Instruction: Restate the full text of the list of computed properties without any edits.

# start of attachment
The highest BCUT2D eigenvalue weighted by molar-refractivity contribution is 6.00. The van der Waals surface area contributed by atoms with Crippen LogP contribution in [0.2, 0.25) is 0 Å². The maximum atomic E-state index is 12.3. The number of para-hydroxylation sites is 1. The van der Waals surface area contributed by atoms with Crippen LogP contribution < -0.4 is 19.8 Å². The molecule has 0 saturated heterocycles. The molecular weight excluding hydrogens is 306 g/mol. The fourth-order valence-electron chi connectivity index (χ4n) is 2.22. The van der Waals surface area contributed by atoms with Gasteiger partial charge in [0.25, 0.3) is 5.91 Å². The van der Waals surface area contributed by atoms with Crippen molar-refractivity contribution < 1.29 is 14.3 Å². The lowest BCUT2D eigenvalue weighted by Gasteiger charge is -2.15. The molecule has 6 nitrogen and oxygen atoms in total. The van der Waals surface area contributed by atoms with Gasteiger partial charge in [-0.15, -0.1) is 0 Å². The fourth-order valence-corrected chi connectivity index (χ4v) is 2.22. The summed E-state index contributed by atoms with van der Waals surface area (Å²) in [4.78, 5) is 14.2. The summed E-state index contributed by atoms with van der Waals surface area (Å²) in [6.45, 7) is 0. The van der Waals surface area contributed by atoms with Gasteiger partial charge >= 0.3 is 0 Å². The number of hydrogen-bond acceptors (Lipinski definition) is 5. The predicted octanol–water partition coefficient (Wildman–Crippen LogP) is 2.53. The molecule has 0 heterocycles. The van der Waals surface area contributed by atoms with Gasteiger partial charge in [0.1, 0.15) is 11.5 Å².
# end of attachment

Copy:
The highest BCUT2D eigenvalue weighted by molar-refractivity contribution is 6.00. The van der Waals surface area contributed by atoms with Crippen LogP contribution in [0.2, 0.25) is 0 Å². The maximum atomic E-state index is 12.3. The number of para-hydroxylation sites is 1. The van der Waals surface area contributed by atoms with Crippen LogP contribution < -0.4 is 19.8 Å². The molecule has 0 saturated heterocycles. The molecular weight excluding hydrogens is 306 g/mol. The fourth-order valence-electron chi connectivity index (χ4n) is 2.22. The van der Waals surface area contributed by atoms with Gasteiger partial charge in [0.25, 0.3) is 5.91 Å². The van der Waals surface area contributed by atoms with Crippen molar-refractivity contribution < 1.29 is 14.3 Å². The lowest BCUT2D eigenvalue weighted by Gasteiger charge is -2.15. The molecule has 6 nitrogen and oxygen atoms in total. The van der Waals surface area contributed by atoms with Gasteiger partial charge in [-0.15, -0.1) is 0 Å². The fourth-order valence-corrected chi connectivity index (χ4v) is 2.22. The summed E-state index contributed by atoms with van der Waals surface area (Å²) in [4.78, 5) is 14.2. The summed E-state index contributed by atoms with van der Waals surface area (Å²) in [6.45, 7) is 0. The van der Waals surface area contributed by atoms with Gasteiger partial charge >= 0.3 is 0 Å². The number of hydrogen-bond acceptors (Lipinski definition) is 5. The predicted octanol–water partition coefficient (Wildman–Crippen LogP) is 2.53. The molecule has 0 heterocycles. The van der Waals surface area contributed by atoms with Gasteiger partial charge in [0.1, 0.15) is 11.5 Å².